Last Night I was reading the newspaper while drinking some tea and eating a biscuit. The paper really gave me insight into the tragic realities of the world. There are a plethora of countries that don‘t have the opportunity to read “Garfield” because they cannot understand English. Due to this, English should be the global lingua franca. It is assumed that wherever anyone goes in the world, someone will speak some sort of English. It may be extremely choppy and broken but it is English nonetheless. English is one of the most widely spoken languages in the world. Many people speak it as a primary or secondary language. In fact, an estimated 1 billion people speak English (PBS). There are two sides to having English as the lingua franca of the world. On one side, there is easier communication for business as well as innovation. On the contrary, the influence of English can destroy small languages and cultures.
English language is a language globally recognised due to colonialism and western supremacy practiced throughout centuries. Specifically, in Singapore, English language attained supremacy due to colonialism, which promulgated English to be dominant as it was used to design legislatures in the island during the British occupation. In today’s society, English is preached for its economical benefits as it allows access to the global world, giving way for English language to maintain dominance in Singapore. However, these practice of hegemony results in the disruption of ethnic identity. For the purpose of this essay, I would be focusing on how the English language is dominant in Singapore due to its economical benefits and thus the resultant effect of ethnic identity being non-represented and disregarded. Economy is the driving factor of Singapore’s policies, which is why I am taking an economical perspective on the reason for English language’s prominence.
Although there are many other important factors, the main cause of the rise of imperialism was most certainly economic. The Age of Empire, by Eric J. Hobsbawn, provides an interpretation of New Imperialism. Hobsbawn calls imperialism “a natural by-product of the international economy” (Sherman pg 177). He is basically saying that imperialism is dependent on the rivalries of competing industries, which continually drive the international economy. Hobsbawn also dictates the need for external markets. The Industrial Revolution created many products that needed markets, thus creating a need of colonies. Hobsbawn believed that the overproduction of the Industrial Revolution and the Great Depression could be solved. He also realized that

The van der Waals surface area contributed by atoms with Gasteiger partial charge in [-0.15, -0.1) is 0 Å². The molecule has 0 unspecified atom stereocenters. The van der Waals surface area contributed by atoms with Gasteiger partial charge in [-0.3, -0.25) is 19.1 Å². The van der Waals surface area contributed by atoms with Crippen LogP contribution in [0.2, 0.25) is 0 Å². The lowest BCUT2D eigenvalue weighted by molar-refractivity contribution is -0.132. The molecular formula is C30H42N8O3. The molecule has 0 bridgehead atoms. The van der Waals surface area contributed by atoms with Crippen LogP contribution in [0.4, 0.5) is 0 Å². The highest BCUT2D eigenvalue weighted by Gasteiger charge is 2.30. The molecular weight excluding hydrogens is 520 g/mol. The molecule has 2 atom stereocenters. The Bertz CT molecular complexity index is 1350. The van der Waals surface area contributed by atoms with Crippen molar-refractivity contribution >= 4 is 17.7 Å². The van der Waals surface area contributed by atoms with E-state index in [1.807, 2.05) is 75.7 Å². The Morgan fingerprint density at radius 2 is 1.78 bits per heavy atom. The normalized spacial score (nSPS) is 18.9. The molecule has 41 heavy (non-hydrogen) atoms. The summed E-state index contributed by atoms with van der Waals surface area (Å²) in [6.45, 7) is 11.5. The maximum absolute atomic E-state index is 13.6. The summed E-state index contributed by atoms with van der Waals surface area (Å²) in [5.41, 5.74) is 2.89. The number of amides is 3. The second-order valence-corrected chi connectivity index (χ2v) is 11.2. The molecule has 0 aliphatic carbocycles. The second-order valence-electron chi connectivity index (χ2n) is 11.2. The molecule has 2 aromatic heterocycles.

Globalization has also contributed to an increasing interest in English-language education worldwide. In response to the emergence of English as a world-linking, global language, an increasing number of schools have stepped up English–language requirements, even at undergraduate levels. The argument is that a universal teaching language is necessary as a natural consequence of globalization.
“In the world were over seven thousand languages have exisisted, one language had become dominate. This dominant language is English.” “In the majority of countries throughout the world speak English as their second or first language, no longer just America or England.” English has taken many forms, American English, the Queen’s English, Australian, Canadian English, and several others. Even American English has taken several types of English, Jersey English, East Coast English, West Coast English, Southern English, slang English, and Ebonics. All of these languages have major variants between them, but are all of them are still understood aboard. Without English the world couldn’t operate,